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My view: My Morning Jacket in Canandaigua

My Morning Jacket lead singer Jim James performs Saturday night in Canandaigua. (Photo by Joseph Popiolkowski / Buffalo News)

My Morning Jacket
CMAC Performing Arts Center
by Joseph Popiolkowski

The second of two Tom Petty and the Heartbreakers shows at Darien Lake this summer was apparently pretty disorderly. More than 30 arrests were made for, among other things, assault, drug possession and underage drinking.

Meanwhile, 60 miles east on Route 20, a band that has spent some time on the road with Petty this summer was headlining its own amphitheater show. My Morning Jacket’s concert Saturday night at CMAC was largely free of knuckleheads.

Its flat-out awesome two hour set was the highlight of the summer concert season for this reviewer — right up there with the Flaming Lips at Artpark in July and the National at the Albright-Knox Art Gallery’s “Rockin’ at the Knox” in June.

Speaking of the gallery’s annual fundraiser, correct me if I’m wrong but by my count Saturday was My Morning Jacket’s first stop in this area (bar Toronto) since opening for Wilco at the 2005 installment of “Rockin.” That’s why it was so distressing to see the beautiful venue only a little more than half full. But we’ll get to that. First, a little trip down memory lane.

Saturday was the fifth time I’ve seen the Louisville quintet in action — and the first in an outdoor amphitheatre setting.

Nothing could ever top that first time in Sept. 2003. It was the day after Hurricane Isabel struck the Atlantic coast but the show went on at Washington D.C.’s famous 9:30 Club. The band’s Southern rock masterpiece “It Still Moves” had recently come out and people were just starting to take notice.

Still, the venue was largely empty and we had plenty of space to stake out a spot right in front of lead singer Jim James. Barefoot and with his shoulder-length hair flailing about, James was on fire shredding his Flying V guitar.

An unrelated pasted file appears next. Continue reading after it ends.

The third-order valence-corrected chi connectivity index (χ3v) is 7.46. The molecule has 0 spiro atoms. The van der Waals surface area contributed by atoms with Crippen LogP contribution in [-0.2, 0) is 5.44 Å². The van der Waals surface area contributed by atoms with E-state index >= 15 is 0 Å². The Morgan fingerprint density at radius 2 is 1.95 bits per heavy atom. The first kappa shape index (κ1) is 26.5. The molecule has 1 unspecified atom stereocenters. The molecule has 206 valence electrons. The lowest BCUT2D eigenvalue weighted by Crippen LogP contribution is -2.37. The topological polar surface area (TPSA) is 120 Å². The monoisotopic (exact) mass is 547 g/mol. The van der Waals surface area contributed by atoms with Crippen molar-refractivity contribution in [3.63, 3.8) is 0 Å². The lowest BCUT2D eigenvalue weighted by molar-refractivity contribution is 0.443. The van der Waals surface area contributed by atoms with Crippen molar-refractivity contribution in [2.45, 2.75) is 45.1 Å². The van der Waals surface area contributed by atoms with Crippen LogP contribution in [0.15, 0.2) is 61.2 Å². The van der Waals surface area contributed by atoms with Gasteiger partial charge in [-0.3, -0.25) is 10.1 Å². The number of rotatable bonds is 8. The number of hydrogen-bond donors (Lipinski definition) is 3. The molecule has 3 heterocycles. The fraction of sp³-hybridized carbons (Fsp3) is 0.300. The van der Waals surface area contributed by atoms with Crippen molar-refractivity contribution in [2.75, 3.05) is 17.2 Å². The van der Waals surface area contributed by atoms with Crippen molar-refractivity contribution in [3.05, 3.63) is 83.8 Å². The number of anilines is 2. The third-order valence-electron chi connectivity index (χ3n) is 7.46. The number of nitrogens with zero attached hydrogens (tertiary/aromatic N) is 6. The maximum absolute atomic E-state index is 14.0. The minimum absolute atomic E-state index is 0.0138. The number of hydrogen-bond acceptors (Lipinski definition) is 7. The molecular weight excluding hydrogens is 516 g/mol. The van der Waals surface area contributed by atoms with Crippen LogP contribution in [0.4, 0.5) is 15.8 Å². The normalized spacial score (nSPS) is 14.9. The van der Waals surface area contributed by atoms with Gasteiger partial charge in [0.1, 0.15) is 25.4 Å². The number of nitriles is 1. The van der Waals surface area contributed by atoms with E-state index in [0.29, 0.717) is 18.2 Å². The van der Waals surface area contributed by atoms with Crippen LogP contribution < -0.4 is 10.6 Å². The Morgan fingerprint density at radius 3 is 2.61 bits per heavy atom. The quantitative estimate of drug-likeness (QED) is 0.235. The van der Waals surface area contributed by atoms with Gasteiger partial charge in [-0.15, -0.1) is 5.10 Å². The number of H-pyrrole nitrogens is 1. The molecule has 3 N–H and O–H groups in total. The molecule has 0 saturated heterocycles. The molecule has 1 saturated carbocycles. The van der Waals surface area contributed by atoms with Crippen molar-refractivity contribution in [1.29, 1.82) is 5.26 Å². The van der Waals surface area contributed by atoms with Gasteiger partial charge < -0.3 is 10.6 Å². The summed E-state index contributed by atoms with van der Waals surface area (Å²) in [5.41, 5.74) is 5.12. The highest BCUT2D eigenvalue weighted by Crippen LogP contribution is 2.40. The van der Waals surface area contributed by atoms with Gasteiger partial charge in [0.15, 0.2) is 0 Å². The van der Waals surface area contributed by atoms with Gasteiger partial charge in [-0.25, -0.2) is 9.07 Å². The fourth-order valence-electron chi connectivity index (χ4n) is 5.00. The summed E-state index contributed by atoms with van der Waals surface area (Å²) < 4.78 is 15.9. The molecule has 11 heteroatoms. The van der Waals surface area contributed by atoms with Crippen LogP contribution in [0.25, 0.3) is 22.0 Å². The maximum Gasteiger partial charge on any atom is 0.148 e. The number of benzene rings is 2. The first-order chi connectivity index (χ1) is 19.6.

Fast-forward seven years and My Morning Jacket finds itself atop the upper echelon of living, breathing American rock bands. It has released two more expectation-defying albums (2005’s “Z” and 2008’s “Evil Urges”) as well as a live album. Jim James (also now known as Yim Yames) cut his hair and embarked on a productive group project called Monsters of Folk with M. Ward, Conor Oberst and Mike Mogis. And My Morning Jacket has recently performed with everything from orchestras to New Orleans jazz bands in a quest to constantly push the boundaries and have fun doing it.

Today the band is picking up steam once again. It has a new album due out sometime next year. And it’s playing its five albums from start to finish on five consecutive nights in October at New York’s Terminal 5.

But Saturday showed that the “It Still Moves” material is still a vital part of its set list. In fact, we heard five of the album’s first six songs. It was many people’s introduction to the band so it holds a special place for most fans.

The set began with “The Way That He Sings” from 2001’s “At Dawn” — the predecessor to “It Still Moves.” But it would be all we heard from that particular album. There’s never any doubt that a My Morning Jacket show will be a good one. You’re only left guessing if you’ll get this song or that one.

Other highlights included “I’m Amazed,” a great cut-and-dry American rock song that helped put My Morning Jacket up there with Allman Brothers Band and the like. But then the band went right into “Dancefloors,” which turned a roundhouse into a one-two punch.

Shortly after, at the end of a 10-minute version of “Dondante” it was just guitarist/saxophonist Carl Broemel — whose solo album comes out Tuesday — and drummer Patrick Hallahan remaining on the stage with Broemel lost in a smoky, midnight sax wail. All this set against a wooded backdrop on a Saturday night in late August? Sublime.

And there’s no finer encore closer in modern American rock than “One Big Holiday.” Its crescendo building and dramatic comedown left many in a state of exhaustion as they stumbled toward the exits.

James is a natural and comfortable front man. He’s growing his hair and beard back. He wore a cape toward the end. A cape! On most lead singers it would look gimmicky, but on James it works. He also did his best Chuck Berry duck walk across the stage a few times. I’m amazed.